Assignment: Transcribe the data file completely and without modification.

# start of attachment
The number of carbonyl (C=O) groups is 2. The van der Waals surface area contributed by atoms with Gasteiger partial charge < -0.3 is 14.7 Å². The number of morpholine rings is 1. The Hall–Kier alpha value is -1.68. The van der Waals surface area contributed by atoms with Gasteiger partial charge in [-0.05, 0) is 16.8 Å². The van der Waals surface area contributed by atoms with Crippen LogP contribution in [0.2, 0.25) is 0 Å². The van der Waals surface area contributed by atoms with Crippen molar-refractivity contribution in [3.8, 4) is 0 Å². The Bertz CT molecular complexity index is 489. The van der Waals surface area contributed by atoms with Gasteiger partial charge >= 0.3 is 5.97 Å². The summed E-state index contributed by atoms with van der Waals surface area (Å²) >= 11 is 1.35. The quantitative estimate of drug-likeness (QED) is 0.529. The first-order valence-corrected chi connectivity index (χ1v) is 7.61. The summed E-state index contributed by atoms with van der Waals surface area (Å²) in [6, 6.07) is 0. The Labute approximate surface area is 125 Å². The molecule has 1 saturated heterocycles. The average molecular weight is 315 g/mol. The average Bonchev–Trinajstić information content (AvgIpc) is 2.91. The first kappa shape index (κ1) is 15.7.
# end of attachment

The number of carbonyl (C=O) groups is 2. The van der Waals surface area contributed by atoms with Gasteiger partial charge < -0.3 is 14.7 Å². The number of morpholine rings is 1. The Hall–Kier alpha value is -1.68. The van der Waals surface area contributed by atoms with Gasteiger partial charge in [-0.05, 0) is 16.8 Å². The van der Waals surface area contributed by atoms with Crippen LogP contribution in [0.2, 0.25) is 0 Å². The van der Waals surface area contributed by atoms with Crippen molar-refractivity contribution in [3.8, 4) is 0 Å². The Bertz CT molecular complexity index is 489. The van der Waals surface area contributed by atoms with Gasteiger partial charge >= 0.3 is 5.97 Å². The summed E-state index contributed by atoms with van der Waals surface area (Å²) >= 11 is 1.35. The quantitative estimate of drug-likeness (QED) is 0.529. The first-order valence-corrected chi connectivity index (χ1v) is 7.61. The summed E-state index contributed by atoms with van der Waals surface area (Å²) in [6, 6.07) is 0. The Labute approximate surface area is 125 Å². The molecule has 1 saturated heterocycles. The average molecular weight is 315 g/mol. The average Bonchev–Trinajstić information content (AvgIpc) is 2.91. The first kappa shape index (κ1) is 15.7.